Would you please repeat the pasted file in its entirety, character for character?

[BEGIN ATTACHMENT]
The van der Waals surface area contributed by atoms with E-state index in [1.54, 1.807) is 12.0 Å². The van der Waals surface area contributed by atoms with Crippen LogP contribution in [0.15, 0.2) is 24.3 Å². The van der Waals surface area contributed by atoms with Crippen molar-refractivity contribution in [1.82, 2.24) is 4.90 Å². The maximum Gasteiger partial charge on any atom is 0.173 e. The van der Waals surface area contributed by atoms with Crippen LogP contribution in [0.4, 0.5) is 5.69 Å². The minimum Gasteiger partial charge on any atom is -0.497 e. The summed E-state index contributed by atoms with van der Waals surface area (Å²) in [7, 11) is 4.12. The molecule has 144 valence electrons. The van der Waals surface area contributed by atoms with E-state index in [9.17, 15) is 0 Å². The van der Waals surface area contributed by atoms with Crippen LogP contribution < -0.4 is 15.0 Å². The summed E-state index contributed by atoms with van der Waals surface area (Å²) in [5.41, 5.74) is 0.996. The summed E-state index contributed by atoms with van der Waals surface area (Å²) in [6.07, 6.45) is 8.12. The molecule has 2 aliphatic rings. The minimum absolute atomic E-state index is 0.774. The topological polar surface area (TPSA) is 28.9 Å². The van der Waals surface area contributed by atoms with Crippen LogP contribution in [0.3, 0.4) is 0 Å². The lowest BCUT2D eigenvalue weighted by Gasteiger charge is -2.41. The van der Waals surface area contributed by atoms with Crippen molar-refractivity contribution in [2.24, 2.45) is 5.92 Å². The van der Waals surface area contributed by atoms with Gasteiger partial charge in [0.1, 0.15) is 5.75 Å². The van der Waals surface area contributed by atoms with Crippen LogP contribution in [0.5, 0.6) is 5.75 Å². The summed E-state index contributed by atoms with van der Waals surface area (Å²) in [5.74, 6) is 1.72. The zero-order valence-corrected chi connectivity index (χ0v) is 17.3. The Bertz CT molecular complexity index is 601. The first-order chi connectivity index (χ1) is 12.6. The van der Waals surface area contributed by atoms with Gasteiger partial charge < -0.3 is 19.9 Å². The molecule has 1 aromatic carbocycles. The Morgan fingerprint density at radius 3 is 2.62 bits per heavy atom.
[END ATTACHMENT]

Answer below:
The van der Waals surface area contributed by atoms with E-state index in [1.54, 1.807) is 12.0 Å². The van der Waals surface area contributed by atoms with Crippen LogP contribution in [0.15, 0.2) is 24.3 Å². The van der Waals surface area contributed by atoms with Crippen molar-refractivity contribution in [1.82, 2.24) is 4.90 Å². The maximum Gasteiger partial charge on any atom is 0.173 e. The van der Waals surface area contributed by atoms with Crippen LogP contribution in [0.4, 0.5) is 5.69 Å². The minimum Gasteiger partial charge on any atom is -0.497 e. The summed E-state index contributed by atoms with van der Waals surface area (Å²) in [7, 11) is 4.12. The molecule has 144 valence electrons. The van der Waals surface area contributed by atoms with E-state index in [9.17, 15) is 0 Å². The van der Waals surface area contributed by atoms with Crippen LogP contribution < -0.4 is 15.0 Å². The summed E-state index contributed by atoms with van der Waals surface area (Å²) in [5.41, 5.74) is 0.996. The summed E-state index contributed by atoms with van der Waals surface area (Å²) in [6.07, 6.45) is 8.12. The molecule has 2 aliphatic rings. The minimum absolute atomic E-state index is 0.774. The topological polar surface area (TPSA) is 28.9 Å². The van der Waals surface area contributed by atoms with Crippen LogP contribution in [0.3, 0.4) is 0 Å². The lowest BCUT2D eigenvalue weighted by Gasteiger charge is -2.41. The van der Waals surface area contributed by atoms with Crippen molar-refractivity contribution in [2.24, 2.45) is 5.92 Å². The van der Waals surface area contributed by atoms with Gasteiger partial charge in [0.1, 0.15) is 5.75 Å². The van der Waals surface area contributed by atoms with Crippen LogP contribution in [0.5, 0.6) is 5.75 Å². The summed E-state index contributed by atoms with van der Waals surface area (Å²) in [5.74, 6) is 1.72. The zero-order valence-corrected chi connectivity index (χ0v) is 17.3. The Bertz CT molecular complexity index is 601. The first-order chi connectivity index (χ1) is 12.6. The van der Waals surface area contributed by atoms with Gasteiger partial charge < -0.3 is 19.9 Å². The molecule has 1 aromatic carbocycles. The Morgan fingerprint density at radius 3 is 2.62 bits per heavy atom.